Nondisclosure is also an uncomfortable place to be for an organization charged with promoting audit quality for the benefit of investors and the public. We are keeping the information secret even though disclosure could positively affect audit quality. Let’s face it. No firm wants a report that publicly identifies deficiencies in a particular client’s audit. The main way to avoid this is for the firm to reduce the number of deficiencies.

Finally, the potential “harm,” if any, from disclosure to issuers seems negligible. Our deficiency determinations are not based upon a finding of problems with the underlying financial statements. Disclosure that a firm had deficiencies in an audit of a specific company, therefore, does not automatically raise issues with the financial statements of the company. Moreover, this type of disclosure frequently occurs in SEC enforcement actions with little apparent harm.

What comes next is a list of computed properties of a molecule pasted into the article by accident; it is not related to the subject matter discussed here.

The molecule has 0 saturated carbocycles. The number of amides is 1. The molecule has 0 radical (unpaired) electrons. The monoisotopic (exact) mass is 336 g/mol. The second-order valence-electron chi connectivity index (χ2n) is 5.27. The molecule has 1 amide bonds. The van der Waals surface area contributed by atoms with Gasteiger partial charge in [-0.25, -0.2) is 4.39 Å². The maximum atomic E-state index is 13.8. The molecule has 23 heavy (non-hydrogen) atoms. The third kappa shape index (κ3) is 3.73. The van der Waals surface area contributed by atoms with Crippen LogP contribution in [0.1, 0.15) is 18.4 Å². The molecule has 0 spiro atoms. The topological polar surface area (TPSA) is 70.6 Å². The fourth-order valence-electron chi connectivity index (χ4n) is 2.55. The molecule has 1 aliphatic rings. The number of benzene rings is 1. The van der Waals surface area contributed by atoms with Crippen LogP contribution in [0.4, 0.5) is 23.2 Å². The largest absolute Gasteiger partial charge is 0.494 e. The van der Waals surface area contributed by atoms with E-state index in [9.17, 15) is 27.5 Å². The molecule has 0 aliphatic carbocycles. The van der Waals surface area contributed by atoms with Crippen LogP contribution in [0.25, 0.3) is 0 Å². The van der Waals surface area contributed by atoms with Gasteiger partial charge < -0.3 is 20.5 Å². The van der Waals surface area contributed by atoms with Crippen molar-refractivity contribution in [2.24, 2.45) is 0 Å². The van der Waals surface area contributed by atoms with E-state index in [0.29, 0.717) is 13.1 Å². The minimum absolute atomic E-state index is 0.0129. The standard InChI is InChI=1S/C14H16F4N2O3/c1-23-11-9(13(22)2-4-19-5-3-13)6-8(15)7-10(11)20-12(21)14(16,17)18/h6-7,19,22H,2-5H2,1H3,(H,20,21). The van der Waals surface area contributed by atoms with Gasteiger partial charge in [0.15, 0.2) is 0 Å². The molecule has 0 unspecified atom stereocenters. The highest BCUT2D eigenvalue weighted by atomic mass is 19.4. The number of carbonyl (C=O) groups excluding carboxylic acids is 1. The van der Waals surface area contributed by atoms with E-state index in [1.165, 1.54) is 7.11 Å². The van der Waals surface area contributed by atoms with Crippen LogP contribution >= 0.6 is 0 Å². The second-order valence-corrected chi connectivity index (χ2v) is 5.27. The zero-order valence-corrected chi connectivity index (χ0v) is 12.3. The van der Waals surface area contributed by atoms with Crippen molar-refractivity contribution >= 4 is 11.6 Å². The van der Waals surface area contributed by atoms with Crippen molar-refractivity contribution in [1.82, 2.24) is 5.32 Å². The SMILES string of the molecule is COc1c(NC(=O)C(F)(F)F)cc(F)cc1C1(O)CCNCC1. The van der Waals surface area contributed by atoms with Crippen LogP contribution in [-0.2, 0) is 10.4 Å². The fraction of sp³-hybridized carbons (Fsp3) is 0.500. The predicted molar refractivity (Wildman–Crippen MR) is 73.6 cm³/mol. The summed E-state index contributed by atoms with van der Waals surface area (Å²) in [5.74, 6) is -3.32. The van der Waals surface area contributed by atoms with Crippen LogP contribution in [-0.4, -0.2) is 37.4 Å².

To the extent we were to reconsider our determinations in this area, there are a variety of possible approaches that could be taken.

First, the PCAOB could disclose in the inspection reports the identity of issuers where the audit deficiencies occurred.

Second, the PCAOB could disclose in the inspection report for each firm a complete list of the issuers whose audits were inspected that year.

Third, we could at least publish on a regular basis (every three years, for example), a list of all public companies whose audits are inspected. This would at least provide insight into our engagement selection process and provide greater accountability to investors and other stakeholders.

“Who am I? Now that’s the Great Puzzle”: An Audit Firm’s System of Quality Control

As we know, the key to sustained quality is a robust system of quality control. The safety of our planes, the quality of our medicine, and the health of our food supply depends upon the system of quality control. Unfortunately, the public portion of the PCAOB’s inspection reports do not address the system of quality control implemented by the audit firm.